Web app that signs in users: Code configuration

Learn how to configure the code for your web app that signs in users.

Libraries for protecting web apps

The libraries that are used to protect a web app (and a web API) are:

Platform Library Description
.NET Identity Model Extensions for .NET Used directly by ASP.NET and ASP.NET Core, Microsoft Identity Model Extensions for .NET proposes a set of DLLs running on both .NET Framework and .NET Core. From an ASP.NET or ASP.NET Core web app, you can control token validation by using the TokenValidationParameters class (in particular, in some partner scenarios). In practice the complexity is encapsulated in the Microsoft.Identity.Web library
Java MSAL Java Support for Java web applications
Python MSAL Python Support for Python web applications

Select the tab that corresponds to the platform you're interested in:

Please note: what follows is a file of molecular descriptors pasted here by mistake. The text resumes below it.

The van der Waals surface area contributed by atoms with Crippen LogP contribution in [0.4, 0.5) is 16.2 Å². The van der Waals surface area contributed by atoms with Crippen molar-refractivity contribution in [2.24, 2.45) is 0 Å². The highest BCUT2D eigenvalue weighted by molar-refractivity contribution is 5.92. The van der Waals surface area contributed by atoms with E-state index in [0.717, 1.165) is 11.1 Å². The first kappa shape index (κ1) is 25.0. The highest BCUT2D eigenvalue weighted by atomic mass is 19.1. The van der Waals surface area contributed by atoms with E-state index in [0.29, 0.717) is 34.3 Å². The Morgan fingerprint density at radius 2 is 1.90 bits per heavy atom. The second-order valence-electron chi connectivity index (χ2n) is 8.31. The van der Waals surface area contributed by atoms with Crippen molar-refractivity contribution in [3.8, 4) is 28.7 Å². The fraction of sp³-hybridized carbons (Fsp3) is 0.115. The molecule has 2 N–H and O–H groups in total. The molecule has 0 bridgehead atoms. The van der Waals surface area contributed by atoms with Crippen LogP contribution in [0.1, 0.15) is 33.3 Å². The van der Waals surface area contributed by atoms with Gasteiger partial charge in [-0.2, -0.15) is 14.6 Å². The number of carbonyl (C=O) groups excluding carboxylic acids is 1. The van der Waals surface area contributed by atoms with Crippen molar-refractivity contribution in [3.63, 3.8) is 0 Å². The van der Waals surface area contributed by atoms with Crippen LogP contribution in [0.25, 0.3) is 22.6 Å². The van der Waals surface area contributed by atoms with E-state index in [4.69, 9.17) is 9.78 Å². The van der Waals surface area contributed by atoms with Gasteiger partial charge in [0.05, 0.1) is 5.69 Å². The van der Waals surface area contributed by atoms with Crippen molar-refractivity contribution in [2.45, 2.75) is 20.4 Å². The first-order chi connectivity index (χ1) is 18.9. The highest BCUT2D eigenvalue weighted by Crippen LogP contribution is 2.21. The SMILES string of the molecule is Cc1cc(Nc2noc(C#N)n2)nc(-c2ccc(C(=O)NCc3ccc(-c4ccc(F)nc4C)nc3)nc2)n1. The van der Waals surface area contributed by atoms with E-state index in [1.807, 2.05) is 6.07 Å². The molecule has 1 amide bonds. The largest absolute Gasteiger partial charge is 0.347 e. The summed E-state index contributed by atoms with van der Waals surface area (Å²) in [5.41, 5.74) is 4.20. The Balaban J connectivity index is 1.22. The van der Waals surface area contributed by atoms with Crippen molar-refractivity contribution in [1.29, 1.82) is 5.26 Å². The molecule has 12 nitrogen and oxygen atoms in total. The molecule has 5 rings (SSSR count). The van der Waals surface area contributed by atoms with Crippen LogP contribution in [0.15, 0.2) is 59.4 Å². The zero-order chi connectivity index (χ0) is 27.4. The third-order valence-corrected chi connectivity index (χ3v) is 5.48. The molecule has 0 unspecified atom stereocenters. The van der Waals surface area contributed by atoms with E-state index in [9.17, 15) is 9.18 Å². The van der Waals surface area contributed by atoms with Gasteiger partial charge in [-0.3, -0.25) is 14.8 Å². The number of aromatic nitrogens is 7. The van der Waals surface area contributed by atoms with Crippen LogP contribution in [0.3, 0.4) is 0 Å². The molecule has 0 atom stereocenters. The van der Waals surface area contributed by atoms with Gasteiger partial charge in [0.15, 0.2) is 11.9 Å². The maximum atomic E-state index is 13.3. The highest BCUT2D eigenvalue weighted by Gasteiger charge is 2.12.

Code snippets in this article and the following are extracted from the ASP.NET Core web app incremental tutorial, chapter 1.

You might want to refer to this tutorial for full implementation details.

Configuration files

Web applications that sign in users by using the Microsoft identity platform are configured through configuration files. The settings that you need to fill in are:

  • The cloud instance (Instance) if you want your app to run in national clouds, for example
  • The audience in the tenant ID (TenantId)
  • The client ID (ClientId) for your application, as copied from the Azure portal

Sometimes, applications can be parametrized by Authority, which is a concatenation of Instance and TenantId.

In ASP.NET Core, these settings are located in the appsettings.json file, in the "AzureAd" section.

  "AzureAd": {
    // Azure cloud instance among:
    // - "https://login.microsoftonline.com/" for Azure public cloud
    // - "https://login.microsoftonline.us/" for Azure US government
    // - "https://login.microsoftonline.de/" for Azure AD Germany
    // - "https://login.chinacloudapi.cn/" for Azure AD China operated by 21Vianet
    "Instance": "https://login.microsoftonline.com/",

    // Azure AD audience among:
    // - "TenantId" as a GUID obtained from the Azure portal to sign in users in your organization